Smiley: Dead reckoning

“We love our grandkids because they’re so honest,” says John Evans, of White Castle.

Two stories from John and Algie Petrere illustrate this:

    John says, “My 7-year-old grandson has always loved guns.

“One day when he was 5, looking at my collection of Model 12 Winchester pumps, he asked my wife if he could have them.

“She replied that they were Granddaddy’s, but ‘Maybe when Granddaddy dies, he’ll leave them to you.’

“Not knowing until later what had transpired, I heard his heavy-footed cowboy boots coming down the stairs.

“He confronted me and said, ‘I need to ask you something.’

“I replied, ‘What is it?’

“His question — ‘When are you going to die?’ ”

    Algie says, “My great-grandson John and I were walking out in the yard a couple of years ago when he was about 5.

“Out of the blue, he said, ‘GG, I’m really going to miss you when you die.’

“I didn’t know what to say, so I just put my hand on his chest and told him I would always be with him, right there in his heart.

“I guess he has come to terms with the inevitable, because a few weeks ago, I was letting him take pictures with my camera and he asked, ‘Can I have your camera when you die?’

“The first incident made me cry; the last one gave me a good laugh.”

Priority One

A mature reader, who lives in a retirement community in Baton Rouge, reports seeing this sign on the community’s bulletin board recently:

“Bible study class canceled because of the trip to the casino.”

(But there was no doubt still some praying going on. …)

A prune juice toast!

This just in from George Lane, our unpaid celebrity watcher:

“Hugh Hefner, legendary founder of Playboy, celebrated his 88th birthday the other night when his 29-year-old wife, Crystal, jumped out of a bran muffin.”

Inquiring Minds Dept.

Alex Chapman, of Ville Platte, says, “OK, Smiley, between you and all your smart-aleck readers: Where does the term ‘shooting the bull’ come from?”

Don’t know about my smart-aleck readers, Alex, but my copy of Partridge’s Concise Dictionary of Slang and Unconventional English says it’s a Canadian phrase, circa 1919, and that “bull session” derives from it.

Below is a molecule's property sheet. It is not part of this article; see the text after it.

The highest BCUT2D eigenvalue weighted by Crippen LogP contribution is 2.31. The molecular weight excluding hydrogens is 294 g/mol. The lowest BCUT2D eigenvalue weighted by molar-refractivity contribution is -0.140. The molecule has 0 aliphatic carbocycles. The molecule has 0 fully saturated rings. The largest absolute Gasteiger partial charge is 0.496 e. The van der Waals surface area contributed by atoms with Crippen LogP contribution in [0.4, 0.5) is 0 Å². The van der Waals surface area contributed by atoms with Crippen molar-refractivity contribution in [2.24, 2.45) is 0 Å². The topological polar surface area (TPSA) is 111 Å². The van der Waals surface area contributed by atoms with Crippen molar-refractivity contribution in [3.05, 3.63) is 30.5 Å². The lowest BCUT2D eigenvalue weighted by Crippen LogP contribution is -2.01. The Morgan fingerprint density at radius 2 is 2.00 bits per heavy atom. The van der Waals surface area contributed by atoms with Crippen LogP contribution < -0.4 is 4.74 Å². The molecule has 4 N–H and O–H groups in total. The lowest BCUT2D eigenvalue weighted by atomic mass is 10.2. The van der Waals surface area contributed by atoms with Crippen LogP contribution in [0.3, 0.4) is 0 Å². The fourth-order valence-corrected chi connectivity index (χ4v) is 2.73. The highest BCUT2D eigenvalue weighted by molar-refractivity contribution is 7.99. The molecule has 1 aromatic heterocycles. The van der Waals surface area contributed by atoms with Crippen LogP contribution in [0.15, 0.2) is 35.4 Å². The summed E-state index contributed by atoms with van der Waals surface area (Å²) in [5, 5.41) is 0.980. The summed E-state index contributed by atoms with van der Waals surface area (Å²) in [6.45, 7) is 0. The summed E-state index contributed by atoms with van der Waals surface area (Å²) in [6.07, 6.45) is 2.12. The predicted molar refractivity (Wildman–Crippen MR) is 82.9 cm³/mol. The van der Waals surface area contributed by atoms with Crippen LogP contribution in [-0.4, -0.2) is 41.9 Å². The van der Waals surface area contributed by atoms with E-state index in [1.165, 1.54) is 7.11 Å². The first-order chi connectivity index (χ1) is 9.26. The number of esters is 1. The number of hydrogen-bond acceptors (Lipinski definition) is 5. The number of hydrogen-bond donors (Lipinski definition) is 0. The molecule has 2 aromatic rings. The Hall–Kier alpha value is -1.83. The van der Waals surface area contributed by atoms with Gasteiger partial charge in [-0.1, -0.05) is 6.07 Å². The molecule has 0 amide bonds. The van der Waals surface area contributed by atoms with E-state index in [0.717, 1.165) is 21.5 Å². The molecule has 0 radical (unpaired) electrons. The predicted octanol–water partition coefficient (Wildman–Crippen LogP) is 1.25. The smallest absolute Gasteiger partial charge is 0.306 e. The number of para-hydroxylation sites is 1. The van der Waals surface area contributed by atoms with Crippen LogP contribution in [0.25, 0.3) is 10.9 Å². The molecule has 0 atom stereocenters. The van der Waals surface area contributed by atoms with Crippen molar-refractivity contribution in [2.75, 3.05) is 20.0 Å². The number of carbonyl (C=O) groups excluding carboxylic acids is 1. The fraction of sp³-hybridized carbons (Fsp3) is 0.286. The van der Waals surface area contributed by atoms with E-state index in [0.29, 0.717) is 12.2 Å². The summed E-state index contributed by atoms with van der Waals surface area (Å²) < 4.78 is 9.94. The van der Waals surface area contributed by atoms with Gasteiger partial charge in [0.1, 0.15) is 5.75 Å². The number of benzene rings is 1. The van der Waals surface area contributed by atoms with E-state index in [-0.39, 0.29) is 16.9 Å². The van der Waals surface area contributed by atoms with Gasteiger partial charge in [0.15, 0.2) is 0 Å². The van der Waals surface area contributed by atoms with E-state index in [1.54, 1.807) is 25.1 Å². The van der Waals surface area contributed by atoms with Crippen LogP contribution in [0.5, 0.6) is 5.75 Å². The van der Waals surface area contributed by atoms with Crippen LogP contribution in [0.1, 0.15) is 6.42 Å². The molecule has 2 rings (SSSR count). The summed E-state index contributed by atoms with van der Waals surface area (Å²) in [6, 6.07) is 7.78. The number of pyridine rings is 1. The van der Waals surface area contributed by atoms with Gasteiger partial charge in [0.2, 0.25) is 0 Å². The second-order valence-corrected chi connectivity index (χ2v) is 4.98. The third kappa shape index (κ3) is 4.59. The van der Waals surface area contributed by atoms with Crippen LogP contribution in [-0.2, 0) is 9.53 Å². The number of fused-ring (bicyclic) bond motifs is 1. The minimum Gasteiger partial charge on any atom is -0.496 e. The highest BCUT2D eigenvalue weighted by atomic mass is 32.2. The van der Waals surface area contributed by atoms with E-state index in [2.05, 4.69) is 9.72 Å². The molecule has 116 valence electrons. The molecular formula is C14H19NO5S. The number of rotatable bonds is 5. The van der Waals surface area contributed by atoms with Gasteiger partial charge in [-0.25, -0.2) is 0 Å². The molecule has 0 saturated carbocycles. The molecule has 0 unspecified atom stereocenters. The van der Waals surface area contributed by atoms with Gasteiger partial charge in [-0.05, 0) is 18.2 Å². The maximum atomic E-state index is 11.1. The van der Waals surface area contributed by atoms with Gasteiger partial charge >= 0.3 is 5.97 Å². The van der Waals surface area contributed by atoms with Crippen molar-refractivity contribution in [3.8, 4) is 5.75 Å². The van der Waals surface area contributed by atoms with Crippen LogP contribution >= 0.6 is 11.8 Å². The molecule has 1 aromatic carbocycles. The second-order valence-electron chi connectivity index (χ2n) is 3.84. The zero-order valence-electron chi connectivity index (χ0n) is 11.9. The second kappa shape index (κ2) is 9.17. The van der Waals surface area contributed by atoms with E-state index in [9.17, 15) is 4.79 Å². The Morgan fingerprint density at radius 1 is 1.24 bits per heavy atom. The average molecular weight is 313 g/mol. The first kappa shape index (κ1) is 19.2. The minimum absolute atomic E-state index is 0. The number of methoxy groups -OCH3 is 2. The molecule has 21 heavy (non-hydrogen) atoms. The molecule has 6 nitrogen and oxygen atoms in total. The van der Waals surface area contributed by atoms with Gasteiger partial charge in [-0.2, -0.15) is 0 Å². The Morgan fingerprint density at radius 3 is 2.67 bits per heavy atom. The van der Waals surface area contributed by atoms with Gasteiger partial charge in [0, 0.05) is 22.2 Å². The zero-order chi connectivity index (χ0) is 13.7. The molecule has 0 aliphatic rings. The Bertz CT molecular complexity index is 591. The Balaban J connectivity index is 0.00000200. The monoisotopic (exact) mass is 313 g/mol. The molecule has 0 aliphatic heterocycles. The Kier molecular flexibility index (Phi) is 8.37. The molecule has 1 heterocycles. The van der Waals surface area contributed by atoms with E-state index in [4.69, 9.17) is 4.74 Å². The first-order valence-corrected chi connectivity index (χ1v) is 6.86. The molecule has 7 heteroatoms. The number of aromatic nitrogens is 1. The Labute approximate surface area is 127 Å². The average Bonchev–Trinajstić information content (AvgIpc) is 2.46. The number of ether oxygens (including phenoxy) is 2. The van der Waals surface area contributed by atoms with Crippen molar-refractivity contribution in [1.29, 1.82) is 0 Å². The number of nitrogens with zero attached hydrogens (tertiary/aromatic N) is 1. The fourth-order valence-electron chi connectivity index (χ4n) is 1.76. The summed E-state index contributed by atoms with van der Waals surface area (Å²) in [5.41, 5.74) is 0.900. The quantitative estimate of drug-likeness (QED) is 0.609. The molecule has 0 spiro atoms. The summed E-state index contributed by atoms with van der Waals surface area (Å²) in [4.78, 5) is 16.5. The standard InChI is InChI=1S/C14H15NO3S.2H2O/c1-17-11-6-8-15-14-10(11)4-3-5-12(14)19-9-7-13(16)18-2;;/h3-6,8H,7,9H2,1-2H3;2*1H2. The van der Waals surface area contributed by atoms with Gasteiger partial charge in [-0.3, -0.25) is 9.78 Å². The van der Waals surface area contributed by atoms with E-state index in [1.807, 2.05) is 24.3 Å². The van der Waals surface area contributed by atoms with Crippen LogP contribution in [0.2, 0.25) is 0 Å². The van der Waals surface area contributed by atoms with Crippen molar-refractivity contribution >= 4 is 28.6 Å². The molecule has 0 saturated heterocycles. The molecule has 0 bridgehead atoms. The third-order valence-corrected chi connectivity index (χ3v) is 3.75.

It also says that “bull” is short for … well, another word. …

Change of heart

Patricia Neufeld has another “kids in church” story:

“By age 2, Jack had learned that it was good to give in church.

“He stuffed so many coins in his long shorts that he had to hold them up when walking inside.

“When the collection plate was passed, though, he hid under a pew to avoid giving.

“After church, he held up his pants until he got into the car.”

Price of fun

Doug Johnson, of Watson, says contributor Shirley Flieniken’s comment about the saying, “A fool and his money are soon parted,” reminded him that in Louisiana “parted” in that saying usually should be spelled “partied.”

Worthy causes

The Mental Health Association for Greater Baton Rouge benefits when you have dinner at Bistro Bryonz between 5 p.m. and 9 p.m. Tuesday. Mention MHA and 20 percent of proceeds will be donated to the organization. Tickets also will be sold to the MHA’s “Beat the Odds Casino Night & Silent Auction” on May 3.

Special People Dept.

  • Hugh O’Connor celebrates his 98th birthday Monday at a family gathering with entertainment provided by 3-year-old great-granddaughter Gabrielle.
  • Edward Williams, of Metairie, celebrated his 95th birthday Thursday. He is a World War II veteran.

    Sidney Roy celebrated his 93rd birthday Friday.

Check it out

Mona Bickham says, regarding our spell-check gone-wrong stories, that when she was teaching word-processing programs to high school students, she used a poem to show them that spell-check/grammar-check features “would NOT be their salvation in regard to English themes etc.:”

Poem to the Spell Checker

I have a spelling checker,

It came with my PC.

It plainly marks four my revue

Mistakes I cannot sea.

I’ve run this poem threw it,

I’m sure your pleased too no.

Its letter perfect in

It’s weigh ­­­—

My checker tolled me sew.

April fooled

“On April 1,” says Ernie Gremillion, “I stopped by my drugstore to pick up a prescription.

“My wife, Margaret, was in the car with me, and being the chocolate lover she is, asked me to get her a Dove bar.

“I thought I would pull an April Fools’ joke on her and bought her a bar of Dove soap.

“Later, I discovered that eating every meal for a whole week at McDonald’s is not that bad.”

Write Smiley at Smiley@theadvocate.com. He can also be reached by fax at (225) 388-0351 or mail at P.O. Box 588, Baton Rouge, LA 70821.